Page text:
I am very excited to have the opportunity to be part of this collaborative adventure and get to work with John. Until recently, I worked as a legal and production assistant at an international film fund. I have a background in theatre production, and script development. The opportunity to assist John on the improvisation sessions with his actors is a role I am thrilled to be stepping into, as well as the production of the film. I’ve always been hugely interested in directors’ approach to directing their actors, both as a former actress, and having also started directing myself. I believe that the best performances are born out of a trusting and creative relationship between directors&their actors, and taking the time to rehearse.

I am looking forward to our casting sessions on the search for our 2 actresses, followed up by diving into a world of improvisation workshops & surprises. In the director’s words: “Let’s make a great film”!

As per title.

Too short? Come on, it’s Sunday and I’m a seventh day recreationalist.

We’ve worked out a rough schedule for how we are going to make this film work.

Looks like I’ve got a busy few months ahead, with time off to promote The Fold at Cannes.


p.s. a friend, to whom I am thankful for many bits of wisdom, once told me that the the use of the phrase “emotional beats” comes from a mishearing of something Stanislavski said in a lecture. In the original, Stansilavski said that in acting one had to thread “emotional beads” onto a thread that ran through the narrative, unfortunately, with his thick Russian accent, the person writing this down misheard him and ever since actors have been trying to hit “emotional beats”.

Saffron Burrows wrote a journal about her experience of making an improvised feature called Tempted, it’s on The Guardian website The subtitle of the article makes me a little nervous about posting it, but I think we should be safe with our film.

Actually now I come to think of it, Lying, a film I produced a number of years ago was also based on a lot of improvisation work, although in that case the improv was what was being shot, rather than a part of the rehearsal/story telling process.

I’m still bouncing a couple of potential DoPs through my mind, but I’ve already started to think about what format we might shoot on.

Jay Taylor suggested there might be a possibility of shooting on film as he’s working on a deal that might be able to shoot film for a similar price to digital. It sounds like a great idea and I know how much DoPs love to shoot film, but is it the best option?

The other thing I’ve been thinking about is shooting in monochrome. Why?

Well for a start, the film could be thought of as a film noir. The story is about a moral choice, an either or situation the consequences of which will shape the future of a girls life.

Secondly, this film is about being a challenge for me and I haven’t tried to shoot black and white since my days at film school shooting Kodak reversal 7266 and having a go again would be exciting.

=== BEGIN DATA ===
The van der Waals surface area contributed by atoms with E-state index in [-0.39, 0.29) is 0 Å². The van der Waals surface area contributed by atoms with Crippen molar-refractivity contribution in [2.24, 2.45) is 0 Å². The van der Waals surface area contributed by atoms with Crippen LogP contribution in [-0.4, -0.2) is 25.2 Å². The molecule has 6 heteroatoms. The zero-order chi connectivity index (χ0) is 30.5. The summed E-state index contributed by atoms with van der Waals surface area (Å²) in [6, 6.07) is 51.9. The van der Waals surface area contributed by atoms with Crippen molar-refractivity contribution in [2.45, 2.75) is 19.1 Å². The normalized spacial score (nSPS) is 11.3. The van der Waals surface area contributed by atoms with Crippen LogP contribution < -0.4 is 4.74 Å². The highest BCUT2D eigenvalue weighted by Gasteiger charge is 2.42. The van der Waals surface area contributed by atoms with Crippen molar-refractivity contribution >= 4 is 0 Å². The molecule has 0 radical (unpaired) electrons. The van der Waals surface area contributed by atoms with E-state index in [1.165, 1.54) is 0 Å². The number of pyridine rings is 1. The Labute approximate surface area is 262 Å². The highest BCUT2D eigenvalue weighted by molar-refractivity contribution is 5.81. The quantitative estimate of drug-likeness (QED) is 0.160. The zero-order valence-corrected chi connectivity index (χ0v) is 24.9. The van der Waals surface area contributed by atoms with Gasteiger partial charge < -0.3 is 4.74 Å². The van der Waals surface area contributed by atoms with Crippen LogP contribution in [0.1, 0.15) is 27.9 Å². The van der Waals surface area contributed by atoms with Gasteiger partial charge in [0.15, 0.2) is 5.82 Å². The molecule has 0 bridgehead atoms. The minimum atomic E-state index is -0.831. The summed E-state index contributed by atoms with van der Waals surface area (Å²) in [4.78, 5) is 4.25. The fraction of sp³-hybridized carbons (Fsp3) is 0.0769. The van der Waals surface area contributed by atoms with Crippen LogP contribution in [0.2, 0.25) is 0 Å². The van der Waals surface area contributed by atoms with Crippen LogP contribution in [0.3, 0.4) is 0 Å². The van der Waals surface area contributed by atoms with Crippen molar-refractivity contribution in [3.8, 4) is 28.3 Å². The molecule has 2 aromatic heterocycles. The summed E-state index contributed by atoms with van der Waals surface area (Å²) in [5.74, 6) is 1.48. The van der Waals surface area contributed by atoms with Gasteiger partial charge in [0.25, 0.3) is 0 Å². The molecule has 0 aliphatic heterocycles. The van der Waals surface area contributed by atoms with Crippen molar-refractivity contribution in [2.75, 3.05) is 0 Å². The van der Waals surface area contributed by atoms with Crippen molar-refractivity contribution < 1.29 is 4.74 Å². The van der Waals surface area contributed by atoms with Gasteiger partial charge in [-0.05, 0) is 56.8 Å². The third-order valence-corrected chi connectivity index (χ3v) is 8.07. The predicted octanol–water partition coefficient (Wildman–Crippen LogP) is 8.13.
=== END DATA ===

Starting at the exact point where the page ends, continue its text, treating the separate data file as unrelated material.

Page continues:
Thirdly, I’m quite into the aesthetic at the moment. I’ve been doing a lot of photography recently and there is a lot to be said for having to focus solely of shade and contrast.

Fourthly, (this one’s a bit technical so skip if you get bored) digital monochrome cameras don’t have a bayer filter, which is what colour cameras have to give a colour image, these filters essentially reduce the potential resolution by a third, so not having one our images could have a lot more detail in them. Which could be interesting…

So what are the options:

1) B&W film, probably ultra-16mm. I think it would be the most fun, but it would be quite a commitment, in both shooting and processing times… and do they even make the good stuff anymore?

2) Ikonoskop A-Cam dll Panchromatic. I’ve been following the development of this camera since it was first talked about many moons ago. It shoots in a format called cinema DNG, has a super16 sized chip and a very cool form factor, but given how long it’s been coming, I’m a little worried about how reliable it is. Go on, tell me I’m not sexy.

3) Red Epic-M Red made a monochrome version of their camera last year. It’s a bit of a beast and I’ve never been a fan of the Red aesthetic (looks a bit digital) and I find their cameras a bit weird looking. But there has been some great stuff shot on it. Don’t hate me for the rubbish music and Slow me up, slow me down.

4) Arri Alexa, shoot in colour and then convert to grey scale. The Alexa is my favourite camera. We shot The Fold on it, but I think doing a conversion is a bit of a cop-out and I would like to make the choice before pre-production, rather than being pressured into changing my mind, into going with colour, in the grading suite.

Angelique and I have been going through the people who have responded to our casting notice on Spotlight.

We had about 150 people in total and then we have tried to get in contact with another 40 or so. Hopefully we’ll get enough good people to fill our castings for next week.

So far there have been a lot of people who seem a little “Ambitious” with their playing age, but the maybe that is to be expected and with a reasonably vague casting notice, (as ours has to be given the nature of the film) people are entitled to be a little creative.

One thing I discovered when casting The Fold was that it was really difficult for girls to fake being 16/17. There was a certain base-layer of confidence that was very hard for them to turn off, but the character arch of Eloise in The Fold essentially required both sides. I think Dakota (who finally got the part) and maybe two other girls could do it. For this film, I think I need someone who can pull the same trick.

As for the mums, on the one hand, there are some wonderful actresses out there who’ve contacted us. So pleased that there are people out there who are attracted to this type of project. On the other hand… there are some really wild haircuts out there.